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Thank you for the great forum, Safe Driving over the weekend. Sincerely Jason


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  1. Thanks Jaco, I am strongly considering a West Facing String to match load rather than optimal production. But it appears that I will struggle getting the Volts high enough The actual idea was/is, as it is a flat roof, was to put bifacial panels facing west, while still generating when the east sun hits it. Back to the drawing board.
  2. Stupid question: The maximum DC input votage is 580V and The minimum Startup voltage is 150V Is that PER String, or in TOTAL accross both strings. I.E, if you have a string of 4 panels (North) delivering 160V (40x4) and another string of 4 Panels (West) delivering 120V (40x3) will those be enough to startup the the inverter or is it to touch and go as it so close to the minimum startup voltage?
  3. Reading up allot on “what can be expected” from your PV array, there is a school of thought that says rather than worrying about peak production, rather design to match your load. What is your orientation of your 3 strings? Will like to know what people think about east or west orientation rather than all north?
  4. Hi All, With these 3 weeks in Lock Down, I am aiming to get most of my planning done for my Inverter Install (which will be followed by PV install after Stellenbosch approval). Now, my preferred place to install my Inverter and Battery will not work. I cannot get the necessary Top/Bottom/Sides clearing around the Inverter as per the manufacturer's guidelines (Goodwe). So my question: What are the main points you will consider when selecting the ideal position for your inverter and battery? (please add your reasoning) Inverter Placement: Max Distance from Distribution Board (both load wise and communication wise) Distance from Solar Panels Problems with high install (above finished ground level) Battery Placement: (a single 3.5kw Dyness Unit which is used for backup purposes with max 1 more unit expansion in the future) Distance from Inverter (also max distance that should not be safely exceeded) Pros vs Cons of Ground vs Wall install If wall install; what is the best orientation, flat (i.e front faceplate pointing up) or protruding (i.e front faceplate facing forward) Problems with high install (above finished ground level) My space is limited as this will be situtated in the garage. And as my preferred spot above and next to the DB is not available, the alternate spots (based on above inputs) will even be more space constraint. Thanks for your input Danie PS - my install is focussed on Load Shedding backup, as well as 3kWp self consumption through solar during the day. I have no plans to go fully off grid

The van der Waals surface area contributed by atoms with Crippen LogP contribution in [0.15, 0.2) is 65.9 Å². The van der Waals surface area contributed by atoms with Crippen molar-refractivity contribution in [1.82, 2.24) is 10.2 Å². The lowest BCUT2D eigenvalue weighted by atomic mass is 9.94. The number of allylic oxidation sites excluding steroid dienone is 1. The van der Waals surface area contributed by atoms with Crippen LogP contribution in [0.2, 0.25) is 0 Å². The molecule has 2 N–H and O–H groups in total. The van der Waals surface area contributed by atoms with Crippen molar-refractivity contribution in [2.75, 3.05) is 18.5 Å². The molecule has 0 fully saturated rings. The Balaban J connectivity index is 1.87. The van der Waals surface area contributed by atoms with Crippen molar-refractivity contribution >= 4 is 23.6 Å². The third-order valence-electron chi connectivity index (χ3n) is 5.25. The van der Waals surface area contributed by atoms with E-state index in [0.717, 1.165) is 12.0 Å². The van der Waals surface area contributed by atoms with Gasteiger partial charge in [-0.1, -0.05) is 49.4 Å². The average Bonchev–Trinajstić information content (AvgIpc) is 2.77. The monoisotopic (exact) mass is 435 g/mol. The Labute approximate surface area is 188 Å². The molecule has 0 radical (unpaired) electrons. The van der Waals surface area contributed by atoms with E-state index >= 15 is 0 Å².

5. Hi All I know people frequently ask about experience with online sellers. And they should, one tend to drop big money with them. I recently bought a Goodwe and Dyness battery from Solaradvice. Part was because they were competitively priced on the items, and part because they had stock of Lion batteries during this time. Apart from them requiring that I buy their total load shed kit from them (and not just the battery I intended at first), they were willing to “make up” the kit with the inverter I wanted (a combo not on their site) and to exclude/swop out some of the standard kit items I did not want or need. Shipping was also immediate, thus their stock records were accurate, but I did phone to confirm beforehand. So thank you Leon and team. Although it will remain uninstalled until after lock down.
  6. That was my intention. see attached for example Also full article of idea https://www.ee.co.za/article/bifacial-solar-pv-modules-give-increased-power-output-potential.html#.XncAKyWxUlR Canadian_Solar-Datasheet-BiKu_CS3K-MB-FG__IEC1500V__v5.57_EN.pdf